As new coronavirus infections in the U.S. have steadily decreased from a level of 30,000 per day at the beginning of April, and have now plateaued at about 20,000 per day, it becomes more and more important to try to foresee, and plan for, what the world will look like after the pandemic.
In my last post, I showed that the U.S. has a strong upper hand in relations with China and should be able to maintain both economic and military dominance for many years to come.
It turns out that even more can be said. Matthew Klein, the chief economist at Barron’s, makes a strong case that Chinese growth relative to the U.S. will level off about 2040 and then begin to decline. Here is a summary of his argument:
- Starting in the late 1970s, under Deng Xiaoping, the Chinese economy grew to 66% of America’s size by 2019 (see chart).
- From 2002 through 2011, China’s GDP per working-age adult rose 18% per year compared with 3% per year in the U.S. During this time period Chinese GDP grew from 13.5% to 48% of U.S.GDP.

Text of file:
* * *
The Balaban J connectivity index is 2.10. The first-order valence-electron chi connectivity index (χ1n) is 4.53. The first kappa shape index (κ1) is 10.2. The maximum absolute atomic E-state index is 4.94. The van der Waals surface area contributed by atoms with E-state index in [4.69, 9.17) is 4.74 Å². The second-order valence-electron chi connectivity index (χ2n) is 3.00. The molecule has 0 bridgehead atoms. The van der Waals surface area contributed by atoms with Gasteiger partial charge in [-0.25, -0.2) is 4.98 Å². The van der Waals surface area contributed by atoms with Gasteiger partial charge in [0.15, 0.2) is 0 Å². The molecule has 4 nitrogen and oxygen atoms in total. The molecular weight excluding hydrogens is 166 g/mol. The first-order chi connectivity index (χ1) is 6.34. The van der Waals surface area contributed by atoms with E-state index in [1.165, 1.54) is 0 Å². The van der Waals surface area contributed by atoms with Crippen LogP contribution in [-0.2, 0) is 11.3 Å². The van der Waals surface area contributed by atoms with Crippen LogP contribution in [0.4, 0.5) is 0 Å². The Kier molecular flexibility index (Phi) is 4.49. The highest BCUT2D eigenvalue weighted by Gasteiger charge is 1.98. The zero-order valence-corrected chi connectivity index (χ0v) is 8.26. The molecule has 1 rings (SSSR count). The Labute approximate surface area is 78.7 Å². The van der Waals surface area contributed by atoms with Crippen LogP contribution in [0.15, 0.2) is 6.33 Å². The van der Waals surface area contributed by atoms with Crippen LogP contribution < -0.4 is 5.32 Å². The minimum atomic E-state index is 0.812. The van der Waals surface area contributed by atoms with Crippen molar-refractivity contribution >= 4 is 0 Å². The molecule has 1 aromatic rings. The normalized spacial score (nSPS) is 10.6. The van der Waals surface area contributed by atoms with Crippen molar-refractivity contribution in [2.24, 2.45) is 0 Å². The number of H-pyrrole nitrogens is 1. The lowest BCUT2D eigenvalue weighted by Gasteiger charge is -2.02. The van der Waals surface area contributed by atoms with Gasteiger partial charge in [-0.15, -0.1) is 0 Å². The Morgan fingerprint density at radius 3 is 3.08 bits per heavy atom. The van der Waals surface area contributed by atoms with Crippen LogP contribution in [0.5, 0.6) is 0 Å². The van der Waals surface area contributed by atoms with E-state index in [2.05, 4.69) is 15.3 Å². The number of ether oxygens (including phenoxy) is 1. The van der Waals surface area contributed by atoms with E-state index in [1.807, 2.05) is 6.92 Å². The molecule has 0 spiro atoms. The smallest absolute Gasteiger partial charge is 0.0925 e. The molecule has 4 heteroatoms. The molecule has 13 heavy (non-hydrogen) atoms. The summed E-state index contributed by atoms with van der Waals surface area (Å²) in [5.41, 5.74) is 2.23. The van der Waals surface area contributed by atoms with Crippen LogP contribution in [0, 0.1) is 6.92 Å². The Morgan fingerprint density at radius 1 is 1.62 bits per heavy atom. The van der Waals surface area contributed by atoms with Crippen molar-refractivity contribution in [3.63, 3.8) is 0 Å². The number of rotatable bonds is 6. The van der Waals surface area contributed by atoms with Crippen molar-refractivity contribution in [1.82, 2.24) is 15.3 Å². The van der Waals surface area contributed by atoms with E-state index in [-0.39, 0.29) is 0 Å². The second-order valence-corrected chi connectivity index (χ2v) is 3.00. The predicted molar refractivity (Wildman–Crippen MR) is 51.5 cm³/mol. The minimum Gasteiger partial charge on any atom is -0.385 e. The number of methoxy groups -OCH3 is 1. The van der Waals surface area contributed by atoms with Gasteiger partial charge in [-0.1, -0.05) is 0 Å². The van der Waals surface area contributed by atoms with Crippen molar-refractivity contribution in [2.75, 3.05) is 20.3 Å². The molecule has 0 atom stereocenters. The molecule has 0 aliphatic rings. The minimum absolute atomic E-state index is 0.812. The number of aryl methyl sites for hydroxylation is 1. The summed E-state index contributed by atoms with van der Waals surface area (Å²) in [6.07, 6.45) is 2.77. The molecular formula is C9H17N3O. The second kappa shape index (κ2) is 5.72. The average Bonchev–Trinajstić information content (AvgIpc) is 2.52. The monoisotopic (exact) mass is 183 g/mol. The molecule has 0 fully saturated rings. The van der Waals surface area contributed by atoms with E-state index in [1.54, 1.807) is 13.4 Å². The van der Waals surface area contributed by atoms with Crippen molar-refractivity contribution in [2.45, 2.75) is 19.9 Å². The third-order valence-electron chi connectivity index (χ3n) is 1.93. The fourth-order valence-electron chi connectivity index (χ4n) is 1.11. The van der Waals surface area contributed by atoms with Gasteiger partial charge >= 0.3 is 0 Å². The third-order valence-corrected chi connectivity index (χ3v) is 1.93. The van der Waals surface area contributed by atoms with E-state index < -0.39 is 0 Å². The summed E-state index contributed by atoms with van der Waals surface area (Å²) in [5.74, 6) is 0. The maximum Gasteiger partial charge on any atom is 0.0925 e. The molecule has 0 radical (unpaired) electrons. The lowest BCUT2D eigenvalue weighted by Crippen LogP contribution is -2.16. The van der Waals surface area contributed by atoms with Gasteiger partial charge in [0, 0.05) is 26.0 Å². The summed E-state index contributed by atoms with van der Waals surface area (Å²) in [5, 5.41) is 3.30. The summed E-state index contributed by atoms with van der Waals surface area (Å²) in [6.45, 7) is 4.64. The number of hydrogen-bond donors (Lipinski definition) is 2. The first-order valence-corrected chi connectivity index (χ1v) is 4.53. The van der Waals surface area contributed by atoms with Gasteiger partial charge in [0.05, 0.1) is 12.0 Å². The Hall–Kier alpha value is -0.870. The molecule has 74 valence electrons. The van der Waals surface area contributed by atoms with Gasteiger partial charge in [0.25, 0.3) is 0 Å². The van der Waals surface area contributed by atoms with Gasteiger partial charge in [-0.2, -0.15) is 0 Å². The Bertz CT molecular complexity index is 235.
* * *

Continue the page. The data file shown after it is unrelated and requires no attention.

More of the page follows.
- After the Great Recession of 2008, the economic collapse of China’s main trading customers caused a huge debt bubble to build in China hitting 250% of GDP by 2019.
- After addressing the debt problem, Chinese GDP per working adult has grown 6% per year from 2014 – 2019, compared with 4% each year in the U.S.
- The U.N. predicts that the number of working age Chinese will fall by half between now and 2100 while the number of Americans of working age should rise by 15%.
- All of this leads to the conclusion that the Chinese economy will peak relative to America’s around 2040 at about 76% of U.S. GDP (see chart). China will then steadily lose ground relative to the U.S., eventually shrinking back to where it was in 2011 when Xi Jinping took office.
Conclusion. The likelihood is that “the People’s Republic is near the peak of its relative power and will soon enter a long period of relative decline.” But let’s not become complacent about this!!!